Indonesia Moves to Establish Fishing Zone near South China Sea

Tia Asmara and Ahmad Syamsudin
190226-ID-fishing-620.jpg Indonesian troops capture a Chinese fishing boat in the Natuna Sea, June 21, 2016.
AFP/Indonesian Navy

Updated at 8:42 a.m. ET on 2019-02-27

Indonesia is pushing ahead with plans to develop a fishing zone on the edge of the South China Sea, a senior official said Tuesday, as the country seeks to assert sovereignty amid claims of overlapping rights by China.

The government plans to construct the Integrated Marine and Fisheries Center, which would include a cold storage facility that has been in development for two years on the Natuna Islands, Maritime Affairs Coordinating Minister Luhut Pandjaitan said. The island-chain lies in the far southern reaches of the South China Sea.

“We are studying details of how the port and other facilities will be built,” Luhut told reporters on Tuesday.

“We have the right to be there,” Luhut said when asked if the plans were part of Indonesia’s effort to maintain sovereignty over waters off the Natunas.

In 2016, navy patrols confronted Chinese fishing boats in waters off the islands at least three times, as the government increased its crackdown on illegal fishing. Indonesia accused the Chinese of fishing within Indonesia’s exclusive economic zone, or EEZ. China responded by calling the waters traditional fishing grounds and said there were overlapping “maritime rights and interests” in the area.

Tensions between China and its neighbors have risen as the superpower has sought to assert its control of the South China Sea in the face of competing territorial claims from countries in the region. China claims most of the sea as its own, while Vietnam, Taiwan, the Philippines, Malaysia and Brunei have overlapping claims to territories in the sea.

Last week, Luhut told reporters that the government would deploy a tanker in the Natuna Sea bordering the South China Sea to guarantee fuel for fishermen.

“We will also deploy TNI (military) patrol ships, so no country will claim that it’s their traditional fishing ground,” he said at the time.

Vietnamese boats seized

In a related development, Marine and Fisheries Minister Susi Pudjiastuti said that a navy patrol had seized four Vietnamese-flagged fishing boats over the weekend for allegedly operating illegally in Natuna waters.

The navy also expelled two Vietnamese government-owned surveillance ships from Indonesia’s EEZ after they showed hostile intent, Susi said in a statement obtained by BenarNews.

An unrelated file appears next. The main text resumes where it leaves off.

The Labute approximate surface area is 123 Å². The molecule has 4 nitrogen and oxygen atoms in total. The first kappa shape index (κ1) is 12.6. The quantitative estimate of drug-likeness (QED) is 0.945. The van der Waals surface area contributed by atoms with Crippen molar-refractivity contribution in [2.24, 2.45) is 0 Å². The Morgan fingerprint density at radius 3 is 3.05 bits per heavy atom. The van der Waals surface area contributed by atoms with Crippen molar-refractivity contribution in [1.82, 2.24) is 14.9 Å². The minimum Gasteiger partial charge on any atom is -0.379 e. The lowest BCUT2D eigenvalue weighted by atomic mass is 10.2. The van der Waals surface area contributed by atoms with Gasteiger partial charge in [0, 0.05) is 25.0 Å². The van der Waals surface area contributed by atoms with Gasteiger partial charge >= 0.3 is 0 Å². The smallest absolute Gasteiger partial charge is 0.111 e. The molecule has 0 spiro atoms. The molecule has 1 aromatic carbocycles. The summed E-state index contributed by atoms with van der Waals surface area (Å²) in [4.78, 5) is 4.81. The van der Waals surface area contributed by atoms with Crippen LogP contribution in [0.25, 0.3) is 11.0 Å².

“The Indonesian government strongly condemns the actions of Vietnam’s Fisheries Resources Surveillance vessels for attempting to obstruct the process against the four Vietnamese fishing boats,” she said.

“The navy has been at forefront of our efforts to uphold sovereignty at sea,” Susi said. “The Indonesian government does not tolerate illegal fishing in our territory.”

Aaron Connelly, a research fellow at the International Institute for Strategic Studies (IISS), said plans for a fishing center reinforced President Joko “Jokowi” Widodo’s stance on the Natunas and maritime sovereignty in general but its South China Sea policy was unchanged.

“What Indonesia won’t do is take on the broader South China Sea issue,” he said, citing fear of losing Chinese investment and of stoking regional tensions.

Evan Laksmana, a senior researcher with the Jakarta-based Center for Strategic and International Studies (CSIS), said Indonesia’s stance on the South China Sea dispute had been half-hearted.

“Sometimes explicitly and publicly standing up for our interests is as important, if not more important than silently developing ambiguous responses,” he told BenarNews.

“After all, while the various Natuna economic and security development plans clearly have regional implications, they haven’t been driven by geopolitical development alone,” he said.

In December, the Indonesian military inaugurated an integrated unit in the Natunas. Hadi Thajanto, air chief marshal of the Indonesian Air Force, said the unit would be tasked with warding off threats such as illegal fishing.

The unit, comprising a few hundred personnel including members of army engineering corps, will be equipped with a surface-to-air missile defense system, the military said. Other facilities include a port, a hangar to support military aircraft and a hospital.

In the future, the unit will become part the Regional Defense Joint Command and will include army, air force and navy personnel, the military said.

CORRECTION: An earlier version incorrectly described Aaron Connelly as Southeast Asia director at the Lowy Institute. He formerly held that position there.


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